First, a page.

Happy segued into Sell, Sell and, again, Herring made the extraordinarily difficult sound easy and oh-so-beautiful. With a generous helping of his whammy bar during Sell, Sell, he sounded like an old-school guitar god. In fact, all throughout the show I kept having these flashbacks to the first time I saw Herring in November ’01 with Phil and Friends. I knew next-to-nothing about him at the time, but I clearly remember feeling these jolts of euphoria cascade down my body whenever he took lead duties (he and Warren Haynes alternated). Same feeling, more than 12 years later.
Postcard featured the type of thick, thundering, and visceral bass from Schools that took my chin in its talons and dragged me closer to the stage. But the definitive highlight of the first set was its closer – Conrad. The entire band fired as one molten unit, from Sunny Ortiz’s hypnotic conga work to Hermann’s nuanced use of Hammond reverb. And of course Herring soared on top of the pulsing rhythms, ripping it up one more time before the break.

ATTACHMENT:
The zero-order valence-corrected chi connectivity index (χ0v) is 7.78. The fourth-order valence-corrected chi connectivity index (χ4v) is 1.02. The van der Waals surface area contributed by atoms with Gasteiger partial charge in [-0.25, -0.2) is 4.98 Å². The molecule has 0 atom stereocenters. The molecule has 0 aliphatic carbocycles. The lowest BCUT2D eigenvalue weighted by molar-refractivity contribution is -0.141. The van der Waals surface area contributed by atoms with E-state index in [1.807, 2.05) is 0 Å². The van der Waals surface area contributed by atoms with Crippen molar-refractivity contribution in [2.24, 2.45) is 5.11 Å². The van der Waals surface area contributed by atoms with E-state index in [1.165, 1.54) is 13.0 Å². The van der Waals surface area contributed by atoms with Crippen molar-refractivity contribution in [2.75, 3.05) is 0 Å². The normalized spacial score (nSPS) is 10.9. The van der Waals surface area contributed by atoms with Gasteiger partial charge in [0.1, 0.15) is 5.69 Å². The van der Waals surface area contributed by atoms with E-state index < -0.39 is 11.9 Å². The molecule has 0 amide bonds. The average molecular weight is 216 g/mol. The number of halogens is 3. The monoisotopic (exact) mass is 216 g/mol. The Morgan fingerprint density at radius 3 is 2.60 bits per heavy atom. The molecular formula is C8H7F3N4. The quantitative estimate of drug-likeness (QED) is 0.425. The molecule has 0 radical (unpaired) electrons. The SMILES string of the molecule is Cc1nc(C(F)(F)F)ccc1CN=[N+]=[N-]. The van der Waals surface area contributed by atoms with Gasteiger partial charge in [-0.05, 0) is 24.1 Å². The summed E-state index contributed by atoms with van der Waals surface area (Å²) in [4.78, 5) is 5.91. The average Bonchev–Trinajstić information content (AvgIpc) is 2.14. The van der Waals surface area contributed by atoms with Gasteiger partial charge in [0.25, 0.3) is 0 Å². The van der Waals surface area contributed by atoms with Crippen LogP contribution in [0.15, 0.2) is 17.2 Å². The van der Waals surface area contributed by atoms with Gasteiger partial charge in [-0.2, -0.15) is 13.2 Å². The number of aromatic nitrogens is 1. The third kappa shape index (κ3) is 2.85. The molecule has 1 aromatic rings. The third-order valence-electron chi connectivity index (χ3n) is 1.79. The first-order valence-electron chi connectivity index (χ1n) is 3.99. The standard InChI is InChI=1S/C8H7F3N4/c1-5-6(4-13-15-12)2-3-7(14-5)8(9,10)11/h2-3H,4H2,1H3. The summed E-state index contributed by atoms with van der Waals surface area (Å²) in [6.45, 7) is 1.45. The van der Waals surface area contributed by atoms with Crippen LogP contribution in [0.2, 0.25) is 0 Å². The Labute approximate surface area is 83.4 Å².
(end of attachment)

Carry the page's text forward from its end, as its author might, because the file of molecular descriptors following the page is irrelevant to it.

The first set was rather truncated, clocking in at just 55 minutes. The band, in their infinite humor, might have indirectly addressed why this was the case. It was raining, on and off, before the show and well through the scheduled start time. Four of the seven songs that contained lyrics alluded to precipitation in some form. But to be clear: what they lost in time, they surely made up for with intensity.
The entire second set was played under ideal conditions, with 70-degree breezes in abundance and the rain nowhere to be seen. Panic came out after a 40-minute break and fired a brilliant Second Skin > Rebirtha > Sleeping Man opening salvo that stretched over half an hour. And I want to take a moment, before delving into this set, to mention something that occurred to me after the crowd’s eruption following the aforementioned sequence.